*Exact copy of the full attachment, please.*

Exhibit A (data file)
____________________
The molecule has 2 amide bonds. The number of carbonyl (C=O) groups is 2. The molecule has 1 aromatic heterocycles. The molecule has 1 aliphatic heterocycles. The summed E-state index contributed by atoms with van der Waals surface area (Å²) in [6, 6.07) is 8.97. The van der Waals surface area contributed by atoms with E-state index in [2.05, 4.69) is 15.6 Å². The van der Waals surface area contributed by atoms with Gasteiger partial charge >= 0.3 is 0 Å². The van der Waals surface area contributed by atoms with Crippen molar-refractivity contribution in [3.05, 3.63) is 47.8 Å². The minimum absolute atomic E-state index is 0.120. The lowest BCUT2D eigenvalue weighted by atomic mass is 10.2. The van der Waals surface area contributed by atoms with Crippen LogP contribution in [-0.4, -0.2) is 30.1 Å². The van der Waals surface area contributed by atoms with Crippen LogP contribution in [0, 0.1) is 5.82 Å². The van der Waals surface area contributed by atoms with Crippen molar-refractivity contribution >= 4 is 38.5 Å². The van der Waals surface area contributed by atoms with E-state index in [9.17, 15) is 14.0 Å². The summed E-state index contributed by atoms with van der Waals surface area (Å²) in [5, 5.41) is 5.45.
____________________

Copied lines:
The molecule has 2 amide bonds. The number of carbonyl (C=O) groups is 2. The molecule has 1 aromatic heterocycles. The molecule has 1 aliphatic heterocycles. The summed E-state index contributed by atoms with van der Waals surface area (Å²) in [6, 6.07) is 8.97. The van der Waals surface area contributed by atoms with E-state index in [2.05, 4.69) is 15.6 Å². The van der Waals surface area contributed by atoms with Gasteiger partial charge >= 0.3 is 0 Å². The van der Waals surface area contributed by atoms with Crippen molar-refractivity contribution in [3.05, 3.63) is 47.8 Å². The minimum absolute atomic E-state index is 0.120. The lowest BCUT2D eigenvalue weighted by atomic mass is 10.2. The van der Waals surface area contributed by atoms with Crippen LogP contribution in [-0.4, -0.2) is 30.1 Å². The van der Waals surface area contributed by atoms with Crippen LogP contribution in [0, 0.1) is 5.82 Å². The van der Waals surface area contributed by atoms with Crippen molar-refractivity contribution >= 4 is 38.5 Å². The van der Waals surface area contributed by atoms with E-state index in [9.17, 15) is 14.0 Å². The summed E-state index contributed by atoms with van der Waals surface area (Å²) in [5, 5.41) is 5.45.